Nov 182011
 

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Part 2: The other day in my previous post, Arrow Breaking and Fire Walking (part 1) I told you about my Arrow Breaking experience at the Be Thankful Circle of Trees Retreat.  Following the Arrow Breaking, we participated in Fire Walking.   Our instruc­tor was Kat Naslas, she stud­ied at Sun­door School of Transper­sonal Edu­ca­tion; I highly recommend her if you wish to experience Fire Walking.  Both experiences are transforming and empowering and help to eliminate limiting beliefs and overcoming fears.

Photography or videotaping was not allowed during the actual event, but before and afterwards we all took lots of photos.

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To begin the circle space and fire wood was prepared. Each person attending held a log, took a moment to focus our intent and as we placed the log on the center pile of wood and spoke a word or two of our intention out loud (what we wanted to manifest – for example, love, healing, courage, etc.). Next we each took a long rolled sheet of newspaper that was lit and added it to the wood pile to set the fire ablaze. The large bonfire burned while back in the building we participated in the arrow breaking and learned about fire walking, the power of our thoughts, and of course, safety (and signed release forms).

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The chanting, clapping, and drumming contributed to creating a powerful, magical experience. As each woman walked the large rectangle of  fire (a thin layer of burning coals), the joy and empowerment was palpable. After everyone had had several opportunities to walk across the coals the embers were raked into the shape of a heart. 
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The next morning there was a heart of ash.  This is where I placed my arrow of intention (made from the arrow I broke the night  before); before leaving the retreat I made sure to retrieve it and brought the arrow home where it is now placed in my backyard.

About Fire Walking:  Fire walking is one of humanity’s earliest rituals and there is a history of it that can be found in many cultures and religious practices across the world. The tradition can be found in India, Africa and North America, and also  China, Japan, Europe, Australia, South America and beyond. It is associated mostly with shamanic religions, but is also found in other diverse faiths such as Hinduism, Buddhism, Taoism, Judaism, Sufi, Islam and even Christianity (Saint Peter Igneus was celebrated for performing a relatively an act of firewalking).  It’s most commonly used for one or more of the following purposes: initiation into manhood and/or the higher mysteries of life; proof of sanctification, unwavering faith or bravery; or used as an ordeal of truth/guilt (i.e., if you walk the coals without burning you are not guilty, if you are burned it is a sign of guilt).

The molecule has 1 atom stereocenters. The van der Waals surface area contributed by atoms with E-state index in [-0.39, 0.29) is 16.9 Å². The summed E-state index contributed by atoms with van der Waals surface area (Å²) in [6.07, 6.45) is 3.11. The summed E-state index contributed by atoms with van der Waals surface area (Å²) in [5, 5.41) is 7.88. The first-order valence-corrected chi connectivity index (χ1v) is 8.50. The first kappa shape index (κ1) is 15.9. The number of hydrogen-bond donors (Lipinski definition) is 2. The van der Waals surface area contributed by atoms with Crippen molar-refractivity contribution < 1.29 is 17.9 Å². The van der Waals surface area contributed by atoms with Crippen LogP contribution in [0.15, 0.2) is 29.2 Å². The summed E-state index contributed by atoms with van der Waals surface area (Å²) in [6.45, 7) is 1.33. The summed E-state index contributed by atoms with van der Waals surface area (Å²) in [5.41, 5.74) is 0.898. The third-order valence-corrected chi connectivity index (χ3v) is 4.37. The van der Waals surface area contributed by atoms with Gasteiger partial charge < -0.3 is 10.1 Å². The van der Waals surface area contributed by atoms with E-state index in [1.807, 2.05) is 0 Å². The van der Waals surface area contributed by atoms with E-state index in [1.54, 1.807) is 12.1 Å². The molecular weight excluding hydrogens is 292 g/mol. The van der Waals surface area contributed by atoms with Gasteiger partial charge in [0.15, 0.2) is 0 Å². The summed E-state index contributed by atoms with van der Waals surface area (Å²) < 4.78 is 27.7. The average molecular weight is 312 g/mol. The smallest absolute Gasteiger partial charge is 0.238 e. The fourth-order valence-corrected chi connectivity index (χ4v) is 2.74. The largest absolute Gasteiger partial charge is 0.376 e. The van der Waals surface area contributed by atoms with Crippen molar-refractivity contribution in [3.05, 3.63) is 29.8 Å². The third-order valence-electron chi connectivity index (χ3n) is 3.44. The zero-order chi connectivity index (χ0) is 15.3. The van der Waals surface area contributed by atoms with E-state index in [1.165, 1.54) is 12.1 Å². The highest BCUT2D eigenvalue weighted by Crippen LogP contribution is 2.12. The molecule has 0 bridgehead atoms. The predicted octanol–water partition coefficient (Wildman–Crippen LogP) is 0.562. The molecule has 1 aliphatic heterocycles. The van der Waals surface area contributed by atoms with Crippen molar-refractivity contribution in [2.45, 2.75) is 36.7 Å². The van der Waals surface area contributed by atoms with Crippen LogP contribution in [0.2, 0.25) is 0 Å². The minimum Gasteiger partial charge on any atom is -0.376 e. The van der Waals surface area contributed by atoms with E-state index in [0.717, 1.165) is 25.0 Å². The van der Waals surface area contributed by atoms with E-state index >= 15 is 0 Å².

Firewalking, when done with the proper training and supervised by someone who is trained in the technical aspects of containing the fire and safety precautions, is a relatively safe experience.  But it is not totally without risk and should never be done with proper supervision (fire is powerful, clothing is flammable, there is a slight potential of slipping and falling).  The technique: breath,  face your obstacle, picture in your mind what you want to accomplish (being on the other side), and walk briskly and at an even pace (like you know where you are going) and you can cross the fire.

 

Firewalking began to become popular in western civilization during the late 1970s. Unfortunately there are a few self proclaimed “gurus” out there that promote firewalking as if they themselves invented it and every one else is inferior, and their goal is more to create a side-show for entertainment or leadership training for corporations.   If you wish to experience fire walking, I suggest you seek out someone trained in Fire Walking that is focused on spiritual empowerment and respect of others.  Fire Walking can be a very effective means of overcoming self imposed limitations, it is at it’s core calling forth your faith and courage to face the deeply ingrained fear of fire common to virtually all of the Earth’s creatures.  It represents a triumph of intellect and spirit over the deeply ingrained animal instinct to fear flames. The emotional impact of firewalking is overwhelming and can be life changing. Whenever one has a healthy confrontation with fear, the adrenaline rush can be very empowering and transformative.  For example, if the walker is conditioned in advance to associate the process in a religious context it is an effective initiation ritual. These types of intense experiences can be channeled to produce specific mental or spiritual results (for example, focusing one’s intent on manifesting a change in your life). 

If you ever have the opportunity to fire walk, I say go for it!   If you are curious about it, then I suggest you learn more about it and follow your heart and seek out the opportunity.

Namaste, Lady Rose

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